Thriving Texas tech industry and considerable local talent creates unique need for a recruitment agency in Dallas specializing in hard-to-fill IT positions
DALLAS (November 11, 2015) – Workbridge Associates, a leading IT recruitment agency specializing in hard-to-fill technology positions, today announced the opening of its new office in downtown Dallas. The Dallas-Fort Worth metro area has experienced major growth and gained national attention as a booming technology hub, becoming a dynamic location for the agency to provide local clients with highly-qualified candidates for a range of tech positions.
"With the opening of this office, we’re expanding into the heart of a thriving IT community with huge growth potential,” said Matt Milano, President of Workbridge Associates. “We are perfectly positioned to work with top talent who can drive our local clients’ development in the Dallas-Fort Worth area.”
Looking for a job or have an open role to fill? Contact the Dallas team here.
This new Dallas office will be led by Division Manager Tom Parzych, and will hold up to 30 people, including recruiters, sourcers and marketing & events specialists. Workbridge Associates plans to start hiring immediately for all roles when the office opens on November 11th. Candidates can apply online at www.workbridgeassociates.com/work-for-us.
Workbridge’s recruitment teams pride themselves on staying fully up-to-date and conversant in the latest IT trends and developments. With extensive access to local hiring managers and technical talent, Workbridge takes a relationship-first approach that emphasizes personal engagement and added search value as much as the nuts-and-bolts objective of filling or landing a job.
For a sneak peek at the Dallas office, see below:
Meet the leadership team and apply to jobs in the Dallas office here.
Veterans have more to offer than ever, but finding a job is never easy. Are you a veteran looking for a job, or do you know someone who is? Here are some free online resources that can help veterans make connections and find jobs.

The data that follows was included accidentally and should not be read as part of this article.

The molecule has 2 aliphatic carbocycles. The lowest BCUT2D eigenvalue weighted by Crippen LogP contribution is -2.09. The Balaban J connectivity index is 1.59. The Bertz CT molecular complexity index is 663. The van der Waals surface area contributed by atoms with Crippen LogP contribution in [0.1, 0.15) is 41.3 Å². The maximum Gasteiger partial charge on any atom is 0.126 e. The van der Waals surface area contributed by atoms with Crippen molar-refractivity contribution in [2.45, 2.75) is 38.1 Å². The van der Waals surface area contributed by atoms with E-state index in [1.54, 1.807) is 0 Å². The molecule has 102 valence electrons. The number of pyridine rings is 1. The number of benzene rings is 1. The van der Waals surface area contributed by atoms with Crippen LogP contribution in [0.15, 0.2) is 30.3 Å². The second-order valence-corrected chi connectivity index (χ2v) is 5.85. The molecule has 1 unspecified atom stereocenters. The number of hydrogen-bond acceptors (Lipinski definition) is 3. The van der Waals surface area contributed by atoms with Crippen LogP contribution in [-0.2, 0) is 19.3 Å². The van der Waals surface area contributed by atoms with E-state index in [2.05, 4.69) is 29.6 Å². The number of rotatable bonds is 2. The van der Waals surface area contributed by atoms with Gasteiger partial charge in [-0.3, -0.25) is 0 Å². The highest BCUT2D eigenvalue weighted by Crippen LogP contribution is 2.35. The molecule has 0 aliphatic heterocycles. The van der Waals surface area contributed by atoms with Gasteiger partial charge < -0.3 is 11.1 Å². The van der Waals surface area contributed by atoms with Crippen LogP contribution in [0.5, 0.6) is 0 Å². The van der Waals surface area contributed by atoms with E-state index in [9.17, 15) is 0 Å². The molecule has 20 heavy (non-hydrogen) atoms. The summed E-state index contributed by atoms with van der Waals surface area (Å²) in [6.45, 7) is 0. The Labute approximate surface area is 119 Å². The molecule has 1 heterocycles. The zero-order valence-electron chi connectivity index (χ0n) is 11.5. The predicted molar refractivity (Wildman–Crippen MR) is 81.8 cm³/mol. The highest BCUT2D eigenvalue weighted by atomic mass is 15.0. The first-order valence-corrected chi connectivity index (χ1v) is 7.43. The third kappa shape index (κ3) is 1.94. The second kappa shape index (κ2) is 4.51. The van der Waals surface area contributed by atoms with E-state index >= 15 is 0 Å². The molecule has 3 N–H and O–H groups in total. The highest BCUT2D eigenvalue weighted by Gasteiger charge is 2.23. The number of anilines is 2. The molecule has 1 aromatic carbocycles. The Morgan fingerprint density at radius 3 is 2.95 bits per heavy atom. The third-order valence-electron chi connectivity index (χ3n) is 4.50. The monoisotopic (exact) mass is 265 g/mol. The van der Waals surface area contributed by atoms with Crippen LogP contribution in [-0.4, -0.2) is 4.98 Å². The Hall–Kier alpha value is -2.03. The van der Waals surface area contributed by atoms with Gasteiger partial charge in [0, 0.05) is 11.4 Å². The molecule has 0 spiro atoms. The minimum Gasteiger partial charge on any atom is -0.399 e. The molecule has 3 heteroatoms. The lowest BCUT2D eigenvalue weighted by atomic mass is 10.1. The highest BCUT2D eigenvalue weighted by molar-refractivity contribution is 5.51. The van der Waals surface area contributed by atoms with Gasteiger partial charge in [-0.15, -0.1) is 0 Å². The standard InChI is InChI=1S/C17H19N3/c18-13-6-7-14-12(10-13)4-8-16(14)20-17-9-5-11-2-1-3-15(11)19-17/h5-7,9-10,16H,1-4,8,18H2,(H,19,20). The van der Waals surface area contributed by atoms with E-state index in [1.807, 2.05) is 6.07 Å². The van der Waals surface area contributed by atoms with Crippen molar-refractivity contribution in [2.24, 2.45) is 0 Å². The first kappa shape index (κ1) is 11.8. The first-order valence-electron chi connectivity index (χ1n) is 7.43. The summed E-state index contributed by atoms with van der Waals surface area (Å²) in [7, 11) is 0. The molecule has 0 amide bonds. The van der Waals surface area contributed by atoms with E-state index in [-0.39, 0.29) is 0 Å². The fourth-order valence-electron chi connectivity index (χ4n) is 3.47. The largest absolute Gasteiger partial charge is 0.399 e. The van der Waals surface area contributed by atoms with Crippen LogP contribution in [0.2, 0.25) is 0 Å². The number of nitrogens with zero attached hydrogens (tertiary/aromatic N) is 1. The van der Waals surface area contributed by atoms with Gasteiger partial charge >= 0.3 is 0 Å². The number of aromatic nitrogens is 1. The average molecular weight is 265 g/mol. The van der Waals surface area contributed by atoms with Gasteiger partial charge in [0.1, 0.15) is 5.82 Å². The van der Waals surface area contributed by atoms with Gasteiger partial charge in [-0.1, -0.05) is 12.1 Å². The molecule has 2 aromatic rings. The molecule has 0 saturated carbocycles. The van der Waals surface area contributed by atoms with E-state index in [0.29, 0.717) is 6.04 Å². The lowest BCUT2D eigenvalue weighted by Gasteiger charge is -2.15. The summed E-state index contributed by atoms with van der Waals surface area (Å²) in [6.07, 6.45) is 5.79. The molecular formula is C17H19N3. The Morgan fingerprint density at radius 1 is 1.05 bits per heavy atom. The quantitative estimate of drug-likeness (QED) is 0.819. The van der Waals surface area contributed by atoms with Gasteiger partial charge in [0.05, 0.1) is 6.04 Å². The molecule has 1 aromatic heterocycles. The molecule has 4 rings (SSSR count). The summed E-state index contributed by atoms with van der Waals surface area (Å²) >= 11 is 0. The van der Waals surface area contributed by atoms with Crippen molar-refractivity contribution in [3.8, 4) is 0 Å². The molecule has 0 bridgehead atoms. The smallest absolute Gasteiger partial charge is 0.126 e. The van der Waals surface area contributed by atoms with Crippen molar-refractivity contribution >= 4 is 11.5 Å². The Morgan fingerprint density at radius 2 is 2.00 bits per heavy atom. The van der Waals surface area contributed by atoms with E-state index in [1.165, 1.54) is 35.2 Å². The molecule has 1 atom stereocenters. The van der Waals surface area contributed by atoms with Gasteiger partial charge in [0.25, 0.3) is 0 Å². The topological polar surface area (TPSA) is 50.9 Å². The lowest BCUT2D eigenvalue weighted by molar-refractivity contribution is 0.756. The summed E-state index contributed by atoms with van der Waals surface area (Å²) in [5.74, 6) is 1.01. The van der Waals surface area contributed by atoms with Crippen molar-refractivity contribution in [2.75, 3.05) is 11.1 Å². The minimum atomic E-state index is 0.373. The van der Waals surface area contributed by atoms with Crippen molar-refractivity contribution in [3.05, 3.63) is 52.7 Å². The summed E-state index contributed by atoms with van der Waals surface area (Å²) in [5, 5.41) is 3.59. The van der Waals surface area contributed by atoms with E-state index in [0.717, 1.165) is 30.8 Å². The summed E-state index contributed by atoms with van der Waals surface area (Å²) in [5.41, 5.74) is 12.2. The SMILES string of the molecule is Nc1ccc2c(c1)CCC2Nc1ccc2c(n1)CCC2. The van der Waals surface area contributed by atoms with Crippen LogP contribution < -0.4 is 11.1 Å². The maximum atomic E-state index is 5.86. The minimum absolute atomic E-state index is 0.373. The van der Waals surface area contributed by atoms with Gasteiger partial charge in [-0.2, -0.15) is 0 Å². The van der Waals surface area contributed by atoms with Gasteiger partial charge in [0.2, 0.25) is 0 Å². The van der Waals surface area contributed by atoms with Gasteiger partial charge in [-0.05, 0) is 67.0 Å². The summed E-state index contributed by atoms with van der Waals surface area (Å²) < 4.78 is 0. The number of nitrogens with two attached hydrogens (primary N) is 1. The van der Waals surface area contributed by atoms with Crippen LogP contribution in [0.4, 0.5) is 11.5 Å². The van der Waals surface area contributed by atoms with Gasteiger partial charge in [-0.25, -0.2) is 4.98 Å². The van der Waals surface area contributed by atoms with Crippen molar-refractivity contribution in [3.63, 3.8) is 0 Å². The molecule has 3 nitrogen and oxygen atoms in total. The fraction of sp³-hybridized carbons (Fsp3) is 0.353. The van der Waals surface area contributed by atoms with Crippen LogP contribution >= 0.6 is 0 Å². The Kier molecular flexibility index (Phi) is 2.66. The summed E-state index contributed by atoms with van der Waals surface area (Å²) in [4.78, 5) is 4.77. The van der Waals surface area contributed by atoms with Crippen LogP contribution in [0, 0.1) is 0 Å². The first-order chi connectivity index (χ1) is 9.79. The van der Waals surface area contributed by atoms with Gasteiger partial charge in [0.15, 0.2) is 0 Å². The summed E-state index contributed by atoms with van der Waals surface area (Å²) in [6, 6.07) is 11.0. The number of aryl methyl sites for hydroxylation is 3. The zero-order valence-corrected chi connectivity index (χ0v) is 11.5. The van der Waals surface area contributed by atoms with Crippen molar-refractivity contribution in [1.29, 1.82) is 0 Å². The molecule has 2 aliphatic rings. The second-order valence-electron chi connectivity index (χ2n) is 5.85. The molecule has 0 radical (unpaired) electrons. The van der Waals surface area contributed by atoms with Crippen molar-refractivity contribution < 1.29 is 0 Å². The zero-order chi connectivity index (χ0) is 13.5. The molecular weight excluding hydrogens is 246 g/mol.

- Military Job Networks (MJN) is an exclusive online networking platform created and enabled only for verified U.S. Military Veterans. With 3,600 online private military occupation groups, verified Veterans access private, virtual spaces for true peer-to-peer networking and knowledge sharing. www.militaryjobnetworks.com
- Hire Heroes USA has built a national reputation of excellence for helping veterans find jobs, currently at the rate of more than 60 veterans confirmed hired every week. They partner with more than 200 veteran-friendly companies to offer relevant and up-to-date job postings on the Hire Heroes USA Job Board.
- VetJobs services are available to assist ALL members of “The United States Military Family” advance their careers and find employment. This includes Officer and Enlisted, Active Duty, Transitioning Military, Reservists, Veterans, Retirees, of the Air Force, Army, Coast Guard, Marine Corps, Merchant Marine, National Guard, Navy, NOAA and Public Health Service along with Trailing Spouses, Eligible Former Spouses, Widows, Widowers and Dependents and DOD civilians. www.vetjobs.com
- USAJOBS.gov is a free web-based job board enabling federal job seekers access to thousands of job opportunities across hundreds of federal agencies and organizations. www.usajobs.gov/Veterans
- MilitaryHire.com has been developed and is maintained by a team of both military veterans and corporate hiring authorities. They worked hard to create a network where former military personnel can seek careers and utilize their professional skills. www.militaryhire.com